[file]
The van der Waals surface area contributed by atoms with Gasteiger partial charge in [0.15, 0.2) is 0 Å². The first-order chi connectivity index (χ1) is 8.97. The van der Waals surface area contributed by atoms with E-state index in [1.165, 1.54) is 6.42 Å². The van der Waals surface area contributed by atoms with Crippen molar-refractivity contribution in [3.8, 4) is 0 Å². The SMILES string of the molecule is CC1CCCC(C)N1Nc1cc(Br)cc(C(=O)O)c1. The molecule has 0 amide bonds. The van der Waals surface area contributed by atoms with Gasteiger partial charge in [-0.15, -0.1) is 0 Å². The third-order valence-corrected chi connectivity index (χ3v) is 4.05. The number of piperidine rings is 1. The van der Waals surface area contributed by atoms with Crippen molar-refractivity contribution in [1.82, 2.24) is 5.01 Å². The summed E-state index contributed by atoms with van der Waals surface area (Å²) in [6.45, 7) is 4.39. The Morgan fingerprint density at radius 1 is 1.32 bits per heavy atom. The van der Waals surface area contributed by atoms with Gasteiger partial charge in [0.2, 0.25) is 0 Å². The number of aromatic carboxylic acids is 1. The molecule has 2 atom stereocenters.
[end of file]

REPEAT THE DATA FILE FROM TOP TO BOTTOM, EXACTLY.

The van der Waals surface area contributed by atoms with Gasteiger partial charge in [0.15, 0.2) is 0 Å². The first-order chi connectivity index (χ1) is 8.97. The van der Waals surface area contributed by atoms with E-state index in [1.165, 1.54) is 6.42 Å². The van der Waals surface area contributed by atoms with Crippen molar-refractivity contribution in [3.8, 4) is 0 Å². The SMILES string of the molecule is CC1CCCC(C)N1Nc1cc(Br)cc(C(=O)O)c1. The molecule has 0 amide bonds. The van der Waals surface area contributed by atoms with Gasteiger partial charge in [-0.15, -0.1) is 0 Å². The third-order valence-corrected chi connectivity index (χ3v) is 4.05. The number of piperidine rings is 1. The van der Waals surface area contributed by atoms with Crippen molar-refractivity contribution in [1.82, 2.24) is 5.01 Å². The summed E-state index contributed by atoms with van der Waals surface area (Å²) in [6.45, 7) is 4.39. The Morgan fingerprint density at radius 1 is 1.32 bits per heavy atom. The van der Waals surface area contributed by atoms with Gasteiger partial charge in [0.2, 0.25) is 0 Å². The number of aromatic carboxylic acids is 1. The molecule has 2 atom stereocenters.